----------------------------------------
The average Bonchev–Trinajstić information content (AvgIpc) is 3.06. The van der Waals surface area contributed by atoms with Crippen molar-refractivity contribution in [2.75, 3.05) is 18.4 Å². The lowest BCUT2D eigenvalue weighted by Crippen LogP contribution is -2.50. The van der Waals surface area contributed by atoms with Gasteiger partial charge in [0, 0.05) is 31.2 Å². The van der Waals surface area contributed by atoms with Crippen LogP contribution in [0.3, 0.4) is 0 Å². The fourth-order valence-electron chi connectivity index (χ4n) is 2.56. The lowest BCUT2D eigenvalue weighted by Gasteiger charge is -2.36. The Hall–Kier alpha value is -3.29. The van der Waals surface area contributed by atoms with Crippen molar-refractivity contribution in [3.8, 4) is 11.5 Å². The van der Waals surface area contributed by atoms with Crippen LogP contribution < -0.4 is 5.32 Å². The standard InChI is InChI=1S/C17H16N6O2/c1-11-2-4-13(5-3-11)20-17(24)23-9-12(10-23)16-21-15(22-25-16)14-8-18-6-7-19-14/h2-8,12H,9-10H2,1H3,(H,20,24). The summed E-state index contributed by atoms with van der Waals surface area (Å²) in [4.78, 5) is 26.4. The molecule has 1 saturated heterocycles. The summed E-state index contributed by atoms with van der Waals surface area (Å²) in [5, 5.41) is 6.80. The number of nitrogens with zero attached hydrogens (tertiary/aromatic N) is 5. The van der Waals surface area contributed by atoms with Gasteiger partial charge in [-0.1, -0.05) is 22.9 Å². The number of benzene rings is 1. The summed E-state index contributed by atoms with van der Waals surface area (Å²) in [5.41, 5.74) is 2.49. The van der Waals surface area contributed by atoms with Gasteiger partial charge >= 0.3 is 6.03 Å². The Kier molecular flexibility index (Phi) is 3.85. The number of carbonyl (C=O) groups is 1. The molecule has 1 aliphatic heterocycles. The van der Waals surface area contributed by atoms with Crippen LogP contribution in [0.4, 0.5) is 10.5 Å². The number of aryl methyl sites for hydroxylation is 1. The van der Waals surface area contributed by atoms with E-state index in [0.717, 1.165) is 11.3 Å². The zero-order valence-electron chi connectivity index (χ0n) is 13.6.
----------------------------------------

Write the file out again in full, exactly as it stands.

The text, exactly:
The average Bonchev–Trinajstić information content (AvgIpc) is 3.06. The van der Waals surface area contributed by atoms with Crippen molar-refractivity contribution in [2.75, 3.05) is 18.4 Å². The lowest BCUT2D eigenvalue weighted by Crippen LogP contribution is -2.50. The van der Waals surface area contributed by atoms with Gasteiger partial charge in [0, 0.05) is 31.2 Å². The van der Waals surface area contributed by atoms with Crippen LogP contribution in [0.3, 0.4) is 0 Å². The fourth-order valence-electron chi connectivity index (χ4n) is 2.56. The lowest BCUT2D eigenvalue weighted by Gasteiger charge is -2.36. The Hall–Kier alpha value is -3.29. The van der Waals surface area contributed by atoms with Crippen molar-refractivity contribution in [3.8, 4) is 11.5 Å². The van der Waals surface area contributed by atoms with Crippen LogP contribution < -0.4 is 5.32 Å². The standard InChI is InChI=1S/C17H16N6O2/c1-11-2-4-13(5-3-11)20-17(24)23-9-12(10-23)16-21-15(22-25-16)14-8-18-6-7-19-14/h2-8,12H,9-10H2,1H3,(H,20,24). The summed E-state index contributed by atoms with van der Waals surface area (Å²) in [4.78, 5) is 26.4. The molecule has 1 saturated heterocycles. The summed E-state index contributed by atoms with van der Waals surface area (Å²) in [5, 5.41) is 6.80. The number of nitrogens with zero attached hydrogens (tertiary/aromatic N) is 5. The van der Waals surface area contributed by atoms with Gasteiger partial charge in [-0.1, -0.05) is 22.9 Å². The number of benzene rings is 1. The summed E-state index contributed by atoms with van der Waals surface area (Å²) in [5.41, 5.74) is 2.49. The van der Waals surface area contributed by atoms with Gasteiger partial charge >= 0.3 is 6.03 Å². The Kier molecular flexibility index (Phi) is 3.85. The number of carbonyl (C=O) groups is 1. The molecule has 1 aliphatic heterocycles. The van der Waals surface area contributed by atoms with Crippen LogP contribution in [0.4, 0.5) is 10.5 Å². The number of aryl methyl sites for hydroxylation is 1. The van der Waals surface area contributed by atoms with E-state index in [0.717, 1.165) is 11.3 Å². The zero-order valence-electron chi connectivity index (χ0n) is 13.6.